In Summary

Several opposition politicians told The Citizen separately yesterday that said the proposed law, if passed by Parliament and enacted, would pose a serious threat to political pluralism in the country.

Dar es Salaam. Opposition parties say the draft bill aimed at paving the way for a new political parties act will eventually lead to further suppression of democracy in Tanzania.

Several opposition politicians told The Citizen separately yesterday that said the proposed law, if passed by Parliament and enacted, would pose a serious threat to political pluralism in the country.

They particularly took issue with sections 45 (2) and 47 of the draft. Section 45 seeks to make it illegal for politicians and civic leaders to hold public rallies outside their constituencies and wards except during an election year.

Section 47 proposes the outlawing of the formation of security units by political parties.

“No political party shall conduct, coordinate or order to be conducted or coordinated, military style training or any kind of training intended for use of force or any kind of weapon, to its members or any other person,” the section says.

NCCR-Mageuzi chairman James Mbatia told The Citizen that the proposals were contrary to democratic principles and the rule of law, adding that they would take the country back 25 years.

Mr Mbatia, who is also chairman of the Tanzania Centre for Democracy (TCD), said any new political parties law should promote democracy, not undermine it.

“In the past people used to come to Tanzania from other countries to learn about democracy, but that is no longer the case. We need to revive the constitution writing process and go back to the Warioba draft,” he said.

Chadema’s director of foreign affairs, protocol and communication, Mr John Mrema, said the party would in the next few days issue an official statement on the proposals.

He added, however, that the draft bill sought to ban political activities.

“It’s unfortunate that the proposed law seeks to criminalise political activities. This is unacceptable,” he said, adding that the proposed law, if passed and enacted, would also give the registrar of political parties sweeping powers, some of which were currently the preserve of the courts.

ACT-Wazalendo party leader Zitto Kabwe warned that the law would roll back progress made in building multiparty democracy in the country.

He said following the enactment of the Media Services Act, 2016 adopting a “draconian” new political parties law as proposed by the draft bill would add insult to injury.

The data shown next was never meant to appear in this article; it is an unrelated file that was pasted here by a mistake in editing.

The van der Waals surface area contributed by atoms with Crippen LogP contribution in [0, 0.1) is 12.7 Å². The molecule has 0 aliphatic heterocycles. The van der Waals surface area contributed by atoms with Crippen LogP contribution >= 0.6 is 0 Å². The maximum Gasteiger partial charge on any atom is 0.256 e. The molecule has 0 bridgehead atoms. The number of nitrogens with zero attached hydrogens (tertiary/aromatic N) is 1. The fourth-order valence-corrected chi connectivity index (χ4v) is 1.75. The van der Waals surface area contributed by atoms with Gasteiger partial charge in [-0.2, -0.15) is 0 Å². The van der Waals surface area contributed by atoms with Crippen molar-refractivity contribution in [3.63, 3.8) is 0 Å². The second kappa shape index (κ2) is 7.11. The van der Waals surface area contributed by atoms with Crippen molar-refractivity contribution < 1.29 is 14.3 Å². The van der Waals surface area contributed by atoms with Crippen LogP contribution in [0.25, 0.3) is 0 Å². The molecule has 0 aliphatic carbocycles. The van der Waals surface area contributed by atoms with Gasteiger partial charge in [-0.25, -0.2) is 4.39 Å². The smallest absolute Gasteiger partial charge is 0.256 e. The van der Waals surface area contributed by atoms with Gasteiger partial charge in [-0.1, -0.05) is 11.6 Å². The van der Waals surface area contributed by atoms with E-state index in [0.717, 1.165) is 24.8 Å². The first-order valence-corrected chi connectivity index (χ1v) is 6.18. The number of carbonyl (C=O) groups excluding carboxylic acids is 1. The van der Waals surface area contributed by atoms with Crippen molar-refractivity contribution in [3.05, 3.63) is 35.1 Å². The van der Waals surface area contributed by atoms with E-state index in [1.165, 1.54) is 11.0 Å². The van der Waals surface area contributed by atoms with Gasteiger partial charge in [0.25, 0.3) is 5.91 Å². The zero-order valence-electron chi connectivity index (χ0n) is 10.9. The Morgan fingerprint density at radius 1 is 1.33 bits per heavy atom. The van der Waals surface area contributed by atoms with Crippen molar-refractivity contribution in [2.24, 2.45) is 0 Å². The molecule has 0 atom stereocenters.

“The draft seeks to give police powers to deny parties permits to hold rallies. It also seeks to give the registrar unfettered access to any information he or she may want from political parties,” said Mr Kabwe, who is also the Kigoma Urban MP.

United People’s Democratic Party (UPDP) chairman Fahmi Dovutwa said the proposals sought to emasculate opposition parties.

“They want to render opposition parties powerless, ineffective and irrelevant. Politics is the lifeblood of political parties. If you ban political parties from doing politics then there is no point in having political parties,” he said.

Chama cha Kijamii (CCK) chairman Constantine Akitanda said the proposals should be subjected to a national debate because they would have far-reaching implications if they were passed unchanged.

But Registrar of Political Parties Francis Mutungi said the draft was the result of views collected from stakeholders, particularly political parties.

“We collected their views and compiled the draft. However, the door is still open for further proposals aimed at improving the draft,” he told The Citizen in a telephone interview.

On August 30 the registrar gave political parties two weeks to submit their views on the draft bill.

Justice Mutungi said a new law to be adopted would replace the Political Parties Act, 1992.

He elaborated that the initial plan when his office began collecting stakeholders’ views in 2013 was to amend the law.

However, many of those who gave their views proposed radical changes, which necessitated the drafting of a new law.

“In 2013, we collected views from political stakeholders with a view to amending the Political Parties Act, but since many of them proposed major changes, we decided to come up with a new law.”